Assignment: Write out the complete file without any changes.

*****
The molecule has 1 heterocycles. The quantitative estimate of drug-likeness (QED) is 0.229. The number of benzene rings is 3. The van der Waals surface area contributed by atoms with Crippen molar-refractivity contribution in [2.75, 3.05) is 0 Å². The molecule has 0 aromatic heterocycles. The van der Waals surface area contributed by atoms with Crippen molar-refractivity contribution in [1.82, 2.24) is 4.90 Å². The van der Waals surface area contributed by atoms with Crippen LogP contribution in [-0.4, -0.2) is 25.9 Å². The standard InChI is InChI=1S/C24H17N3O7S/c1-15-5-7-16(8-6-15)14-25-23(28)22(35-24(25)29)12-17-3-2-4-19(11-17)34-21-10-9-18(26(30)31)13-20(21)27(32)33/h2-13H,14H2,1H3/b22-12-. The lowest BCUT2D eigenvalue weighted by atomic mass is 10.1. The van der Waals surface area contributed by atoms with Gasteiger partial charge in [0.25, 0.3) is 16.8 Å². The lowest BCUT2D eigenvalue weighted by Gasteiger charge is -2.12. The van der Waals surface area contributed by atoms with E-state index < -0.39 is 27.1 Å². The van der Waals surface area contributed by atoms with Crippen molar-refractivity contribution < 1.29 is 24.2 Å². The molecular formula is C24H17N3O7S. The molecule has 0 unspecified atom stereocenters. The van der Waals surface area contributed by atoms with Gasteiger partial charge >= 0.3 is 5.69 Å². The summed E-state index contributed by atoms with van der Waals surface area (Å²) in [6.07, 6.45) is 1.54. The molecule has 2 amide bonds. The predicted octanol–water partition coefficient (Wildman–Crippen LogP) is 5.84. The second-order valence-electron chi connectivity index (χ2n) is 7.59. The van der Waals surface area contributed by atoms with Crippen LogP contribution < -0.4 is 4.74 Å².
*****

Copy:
The molecule has 1 heterocycles. The quantitative estimate of drug-likeness (QED) is 0.229. The number of benzene rings is 3. The van der Waals surface area contributed by atoms with Crippen molar-refractivity contribution in [2.75, 3.05) is 0 Å². The molecule has 0 aromatic heterocycles. The van der Waals surface area contributed by atoms with Crippen molar-refractivity contribution in [1.82, 2.24) is 4.90 Å². The van der Waals surface area contributed by atoms with Crippen LogP contribution in [-0.4, -0.2) is 25.9 Å². The standard InChI is InChI=1S/C24H17N3O7S/c1-15-5-7-16(8-6-15)14-25-23(28)22(35-24(25)29)12-17-3-2-4-19(11-17)34-21-10-9-18(26(30)31)13-20(21)27(32)33/h2-13H,14H2,1H3/b22-12-. The lowest BCUT2D eigenvalue weighted by atomic mass is 10.1. The van der Waals surface area contributed by atoms with Gasteiger partial charge in [0.25, 0.3) is 16.8 Å². The lowest BCUT2D eigenvalue weighted by Gasteiger charge is -2.12. The van der Waals surface area contributed by atoms with E-state index < -0.39 is 27.1 Å². The van der Waals surface area contributed by atoms with Crippen molar-refractivity contribution < 1.29 is 24.2 Å². The molecular formula is C24H17N3O7S. The molecule has 0 unspecified atom stereocenters. The van der Waals surface area contributed by atoms with Gasteiger partial charge >= 0.3 is 5.69 Å². The summed E-state index contributed by atoms with van der Waals surface area (Å²) in [6.07, 6.45) is 1.54. The molecule has 2 amide bonds. The predicted octanol–water partition coefficient (Wildman–Crippen LogP) is 5.84. The second-order valence-electron chi connectivity index (χ2n) is 7.59. The van der Waals surface area contributed by atoms with Crippen LogP contribution < -0.4 is 4.74 Å².